Jason Bouldin, the youngest of four sons of portrait artist Marshall Bouldin III and physician Mary Ellen Stribling Bouldin, grew up on a cotton farm near Clarksdale. The family home sits in a pecan grove, which also shelters the studio where Marshall Bouldin III worked for more than half a century. “Since I was a boy, my brothers and I all painted little projects in the studio,” Jason said. “Dad encouraged us to be around the studio; he never barred us from coming in. It was always a creative place to be. I learned as much by osmosis—just being around my father and in this space—as I did from my more formal instruction.”
Bouldin attended the University of Mississippi, where he studied science, and received a bachelor of fine arts degree from Harvard University in 1989. After a two-year apprenticeship with his father, he began his professional career as a portrait painter in 1991. Since then, he has painted more than two hundred commissioned portraits, among them public works hanging in such varied locations as the US Department of Agriculture, the Judiciary Committee Room of the US House of Representatives, Harvard University, Tulane University Law School, the Mississippi State Capitol, Willcox House (London, England), and more than a dozen US federal courthouses. He has also painted portraits of former governor William Winter for the lobby of the William F. Winter Archives and History Building; Elise Winter, for the First Ladies Gallery of the Old Capitol Museum; and Medgar Evers and Myrlie Evers-Williams, for the Mississippi Museum of Art. The Evers paintings were unveiled in 2013 on the fiftieth anniversary of the civil rights leader’s assassination in Jackson.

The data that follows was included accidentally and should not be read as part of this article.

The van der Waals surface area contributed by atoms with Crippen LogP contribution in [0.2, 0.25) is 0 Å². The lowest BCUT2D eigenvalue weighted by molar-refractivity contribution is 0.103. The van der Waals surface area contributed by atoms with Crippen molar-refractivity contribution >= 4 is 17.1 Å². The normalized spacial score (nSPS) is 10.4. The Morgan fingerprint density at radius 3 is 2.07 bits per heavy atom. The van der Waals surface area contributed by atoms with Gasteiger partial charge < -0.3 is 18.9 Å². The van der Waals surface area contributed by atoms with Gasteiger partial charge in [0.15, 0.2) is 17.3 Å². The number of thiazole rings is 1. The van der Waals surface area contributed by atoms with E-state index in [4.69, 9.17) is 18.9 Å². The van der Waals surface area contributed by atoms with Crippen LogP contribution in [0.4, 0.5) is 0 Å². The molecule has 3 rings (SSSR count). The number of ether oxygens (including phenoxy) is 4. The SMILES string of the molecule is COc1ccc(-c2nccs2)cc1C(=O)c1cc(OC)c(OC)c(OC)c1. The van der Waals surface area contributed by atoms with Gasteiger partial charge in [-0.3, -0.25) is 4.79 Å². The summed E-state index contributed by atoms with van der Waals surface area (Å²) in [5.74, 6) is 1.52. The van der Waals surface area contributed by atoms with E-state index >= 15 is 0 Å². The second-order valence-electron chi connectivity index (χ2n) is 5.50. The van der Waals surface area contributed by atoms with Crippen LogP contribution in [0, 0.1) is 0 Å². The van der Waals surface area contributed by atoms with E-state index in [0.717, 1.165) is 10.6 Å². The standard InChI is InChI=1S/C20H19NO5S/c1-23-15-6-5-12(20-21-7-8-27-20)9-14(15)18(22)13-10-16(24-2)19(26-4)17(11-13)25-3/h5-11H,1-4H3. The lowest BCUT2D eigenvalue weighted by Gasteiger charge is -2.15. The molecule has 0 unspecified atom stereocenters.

Bouldin has attained national and international recognition for his portraits. He received first place for portraiture in Artist’s Magazine’s annual art competition in 1999 and won the Portrait Society of America’s Grand Prize in 2002; his portraits have been selected nine times for the Royal Society of Portrait Painters Annual Exhibition in London, England.
Although he works primarily as a portrait artist, Bouldin also enjoys painting landscape and still life studies and has garnered prizes for works in those genres as well. He is also popular as a teacher of plein air classes, which he has presented at sites ranging from Atlanta’s Piedmont Park to a cow pasture in Madison County.
Bouldin lives in Oxford with his wife, Alicia, and son, William. He remodeled the house next door to theirs and, with the help of two master craftsmen, turned it into his ideal studio, complete with a kitchen and a bedroom for guests, clients, and friends.
ArtistsNetwork website, http://www.artistsnetwork.com; Patti Carr Black, The Mississippi Story, ed. Robin C. Dietrick (2007); Jerry Mitchell, in Journey to Justice (11 June 2013).